Singapore Singapore is unlikely to introduce additional measures to cool the housing market because of a weak economic outlook and lower property transactions, according to Bank of America and JPMorgan.
“A fragile economic outlook and softness in the broader property market suggests that another round of measures may be unwarranted at this point,” Hak Bin Chua, a Singapore-based economist at Bank of America’s Merrill Lynch unit wrote in a note to clients on Thursday.
“The last round of measures in December already dealt quite a severe blow to overall sentiment and transactions.”
Prices of private residential properties declined 0.1 per cent in the quarter ended March 31, compared with a 0.2 per cent increase in the fourth quarter.
Transaction values and volumes tumbled about 26 per cent and 14 per cent, respectively, from the three months to December 31, according to the report. Singapore will report its monthly home sales for May on Friday.
Singapore has been attempting to rein in prices since 2009, when the government barred interest-only loans for some housing projects and stopped allowing developers to absorb interest payments for apartments still being built.
Foreigners and corporate entities have to pay an additional 10 per cent stamp duty following measures introduced in December.
The extra levy is 3 per cent for permanent residents purchasing a second home and for citizens buying their third residential property.
Expectations of more measures were raised after developers sold a record number of so-called shoebox apartments in the first quarter. The increase in the sales of apartments smaller than 50 square metres is a concern and the government has asked developers to provide more details, Khaw Boon Wan, Singapore’s National Development Minister, said on May 14.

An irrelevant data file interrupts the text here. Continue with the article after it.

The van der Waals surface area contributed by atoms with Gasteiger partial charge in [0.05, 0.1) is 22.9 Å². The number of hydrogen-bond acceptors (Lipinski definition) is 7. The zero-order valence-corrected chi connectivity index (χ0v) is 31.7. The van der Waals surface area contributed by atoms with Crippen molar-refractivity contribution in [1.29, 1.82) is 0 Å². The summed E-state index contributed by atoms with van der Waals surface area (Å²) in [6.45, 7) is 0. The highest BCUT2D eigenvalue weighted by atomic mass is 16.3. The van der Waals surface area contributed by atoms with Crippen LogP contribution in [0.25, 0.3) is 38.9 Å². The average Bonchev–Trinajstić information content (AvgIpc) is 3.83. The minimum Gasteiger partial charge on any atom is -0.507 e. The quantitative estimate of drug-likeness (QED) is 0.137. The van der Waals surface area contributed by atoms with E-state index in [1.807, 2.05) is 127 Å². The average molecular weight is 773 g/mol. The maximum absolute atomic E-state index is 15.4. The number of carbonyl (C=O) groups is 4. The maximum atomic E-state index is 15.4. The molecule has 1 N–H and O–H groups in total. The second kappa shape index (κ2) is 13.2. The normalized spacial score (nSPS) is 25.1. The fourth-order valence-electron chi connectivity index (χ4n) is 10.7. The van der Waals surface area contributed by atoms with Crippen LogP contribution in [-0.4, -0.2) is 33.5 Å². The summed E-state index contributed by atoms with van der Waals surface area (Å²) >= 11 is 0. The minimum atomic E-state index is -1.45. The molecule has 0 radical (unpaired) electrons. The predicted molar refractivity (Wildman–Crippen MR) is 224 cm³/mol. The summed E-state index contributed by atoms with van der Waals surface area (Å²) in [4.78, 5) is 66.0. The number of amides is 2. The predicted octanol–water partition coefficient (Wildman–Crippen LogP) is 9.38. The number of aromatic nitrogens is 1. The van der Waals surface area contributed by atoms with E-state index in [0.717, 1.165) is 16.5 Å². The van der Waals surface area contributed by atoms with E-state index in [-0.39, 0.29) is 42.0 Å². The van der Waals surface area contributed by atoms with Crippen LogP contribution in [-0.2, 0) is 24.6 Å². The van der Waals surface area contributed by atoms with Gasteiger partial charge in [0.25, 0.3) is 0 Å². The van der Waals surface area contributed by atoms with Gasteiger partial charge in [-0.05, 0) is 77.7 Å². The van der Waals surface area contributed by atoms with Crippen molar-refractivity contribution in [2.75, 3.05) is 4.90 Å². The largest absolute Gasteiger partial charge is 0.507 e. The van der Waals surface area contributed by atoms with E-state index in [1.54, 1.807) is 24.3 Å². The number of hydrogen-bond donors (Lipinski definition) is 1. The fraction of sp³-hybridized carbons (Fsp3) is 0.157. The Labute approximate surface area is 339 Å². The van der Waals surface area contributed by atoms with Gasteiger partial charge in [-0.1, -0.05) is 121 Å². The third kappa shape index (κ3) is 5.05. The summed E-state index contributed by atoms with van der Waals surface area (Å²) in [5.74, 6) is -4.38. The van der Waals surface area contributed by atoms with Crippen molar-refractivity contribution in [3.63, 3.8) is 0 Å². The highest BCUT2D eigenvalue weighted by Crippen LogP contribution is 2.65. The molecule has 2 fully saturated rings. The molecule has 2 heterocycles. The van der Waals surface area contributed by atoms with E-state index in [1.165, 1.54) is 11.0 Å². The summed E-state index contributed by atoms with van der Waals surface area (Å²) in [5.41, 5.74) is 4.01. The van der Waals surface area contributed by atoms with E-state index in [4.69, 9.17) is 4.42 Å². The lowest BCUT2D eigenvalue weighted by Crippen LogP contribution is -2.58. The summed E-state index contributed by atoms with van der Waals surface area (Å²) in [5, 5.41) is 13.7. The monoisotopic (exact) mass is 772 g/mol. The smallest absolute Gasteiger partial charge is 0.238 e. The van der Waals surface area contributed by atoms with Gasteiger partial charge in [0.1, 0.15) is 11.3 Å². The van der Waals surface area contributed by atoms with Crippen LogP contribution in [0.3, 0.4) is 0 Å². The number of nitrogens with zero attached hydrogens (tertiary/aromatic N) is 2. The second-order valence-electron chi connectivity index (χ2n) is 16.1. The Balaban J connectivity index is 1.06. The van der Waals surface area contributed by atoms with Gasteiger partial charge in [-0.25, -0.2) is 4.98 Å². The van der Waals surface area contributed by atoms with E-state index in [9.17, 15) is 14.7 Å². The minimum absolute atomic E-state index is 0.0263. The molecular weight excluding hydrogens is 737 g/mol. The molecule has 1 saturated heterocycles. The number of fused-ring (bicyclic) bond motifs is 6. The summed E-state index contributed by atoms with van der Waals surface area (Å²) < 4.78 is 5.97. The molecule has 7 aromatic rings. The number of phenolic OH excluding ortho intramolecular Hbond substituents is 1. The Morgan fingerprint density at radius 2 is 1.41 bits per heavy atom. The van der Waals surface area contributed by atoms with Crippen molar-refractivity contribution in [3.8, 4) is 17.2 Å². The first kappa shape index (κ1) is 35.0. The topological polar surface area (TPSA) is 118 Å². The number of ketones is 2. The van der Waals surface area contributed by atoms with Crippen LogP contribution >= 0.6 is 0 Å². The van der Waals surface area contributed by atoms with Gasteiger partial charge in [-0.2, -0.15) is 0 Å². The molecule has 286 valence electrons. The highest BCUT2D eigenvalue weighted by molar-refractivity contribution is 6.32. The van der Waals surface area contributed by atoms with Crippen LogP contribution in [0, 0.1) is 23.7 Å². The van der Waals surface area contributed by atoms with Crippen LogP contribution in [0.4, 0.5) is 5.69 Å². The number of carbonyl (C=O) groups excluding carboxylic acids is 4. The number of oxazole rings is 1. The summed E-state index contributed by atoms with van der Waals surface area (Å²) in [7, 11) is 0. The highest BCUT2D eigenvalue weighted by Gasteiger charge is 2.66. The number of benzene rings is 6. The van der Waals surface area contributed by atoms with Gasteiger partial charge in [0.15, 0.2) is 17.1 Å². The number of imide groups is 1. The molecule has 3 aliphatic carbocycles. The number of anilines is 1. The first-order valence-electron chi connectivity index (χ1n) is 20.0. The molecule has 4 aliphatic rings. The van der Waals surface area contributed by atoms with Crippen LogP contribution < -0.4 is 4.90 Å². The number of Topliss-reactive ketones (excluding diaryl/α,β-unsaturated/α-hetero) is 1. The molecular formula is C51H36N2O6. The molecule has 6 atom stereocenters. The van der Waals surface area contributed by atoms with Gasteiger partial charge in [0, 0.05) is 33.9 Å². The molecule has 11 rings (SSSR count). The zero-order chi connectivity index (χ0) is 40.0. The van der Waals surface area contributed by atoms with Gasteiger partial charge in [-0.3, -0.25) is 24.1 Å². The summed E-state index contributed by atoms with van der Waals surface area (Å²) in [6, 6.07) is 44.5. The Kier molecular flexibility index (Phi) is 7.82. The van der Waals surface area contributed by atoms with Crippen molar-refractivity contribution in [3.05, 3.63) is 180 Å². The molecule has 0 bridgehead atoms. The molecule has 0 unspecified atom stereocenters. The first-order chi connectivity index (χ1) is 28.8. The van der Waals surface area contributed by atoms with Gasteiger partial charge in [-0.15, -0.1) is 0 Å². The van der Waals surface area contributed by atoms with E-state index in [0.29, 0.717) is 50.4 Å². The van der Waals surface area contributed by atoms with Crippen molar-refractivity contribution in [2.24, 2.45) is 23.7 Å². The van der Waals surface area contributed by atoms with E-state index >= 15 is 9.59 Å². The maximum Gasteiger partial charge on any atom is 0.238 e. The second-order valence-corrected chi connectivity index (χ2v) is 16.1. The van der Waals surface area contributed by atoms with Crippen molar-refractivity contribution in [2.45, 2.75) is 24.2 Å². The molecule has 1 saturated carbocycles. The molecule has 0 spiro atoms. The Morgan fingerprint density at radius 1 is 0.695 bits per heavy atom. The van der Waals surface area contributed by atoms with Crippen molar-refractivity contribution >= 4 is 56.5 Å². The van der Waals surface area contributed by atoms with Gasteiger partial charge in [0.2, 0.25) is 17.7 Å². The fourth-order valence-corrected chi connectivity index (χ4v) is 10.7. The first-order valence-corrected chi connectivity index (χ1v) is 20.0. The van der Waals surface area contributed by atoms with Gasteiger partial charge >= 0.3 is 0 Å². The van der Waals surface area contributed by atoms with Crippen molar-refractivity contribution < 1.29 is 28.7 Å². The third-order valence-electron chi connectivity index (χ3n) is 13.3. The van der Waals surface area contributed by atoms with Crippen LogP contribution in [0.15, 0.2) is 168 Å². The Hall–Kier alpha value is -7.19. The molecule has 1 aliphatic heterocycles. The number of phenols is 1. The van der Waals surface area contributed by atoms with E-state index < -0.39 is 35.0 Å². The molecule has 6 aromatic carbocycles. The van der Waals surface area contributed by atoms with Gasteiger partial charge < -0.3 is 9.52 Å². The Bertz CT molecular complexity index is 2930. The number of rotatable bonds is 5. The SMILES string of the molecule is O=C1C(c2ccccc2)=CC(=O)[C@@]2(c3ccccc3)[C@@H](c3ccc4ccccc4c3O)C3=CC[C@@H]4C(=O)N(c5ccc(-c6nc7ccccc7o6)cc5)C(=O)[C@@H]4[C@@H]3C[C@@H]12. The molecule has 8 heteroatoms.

“We expect residential prices to moderate between 5 per cent and 10 per cent from here,” Joy Wang, an analyst at JPMorgan, said in a note to clients on Thursday.
“Together with a moderating land sales market, we are of the view that additional policy measures are unlikely.”
Home sales climbed to 6,682 units in the three months ended March 31, the highest quarterly figure since 1996 when the Urban Redevelopment Authority began reporting the data.
Sales to foreigners fell 74 per cent in the quarter from a year earlier and sales to Singaporeans declined by 12 per cent in the period, Jones Lang LaSalle said on April 24, citing URA data.
“The risk of property cooling measures is ever present but we do not expect any significant new ones in the near term,” Macquarie Group said in a report on Thursday.
Singapore’s economy increased 1.6 per cent in the first quarter from a year earlier, after rising 3.6 per cent in the previous three months, the Trade Ministry said on May 17.
Industrial production unexpectedly fell for the third time in four months in April. Manufacturing dropped 0.3 per cent from a year earlier, the Economic Development Board said on May 25.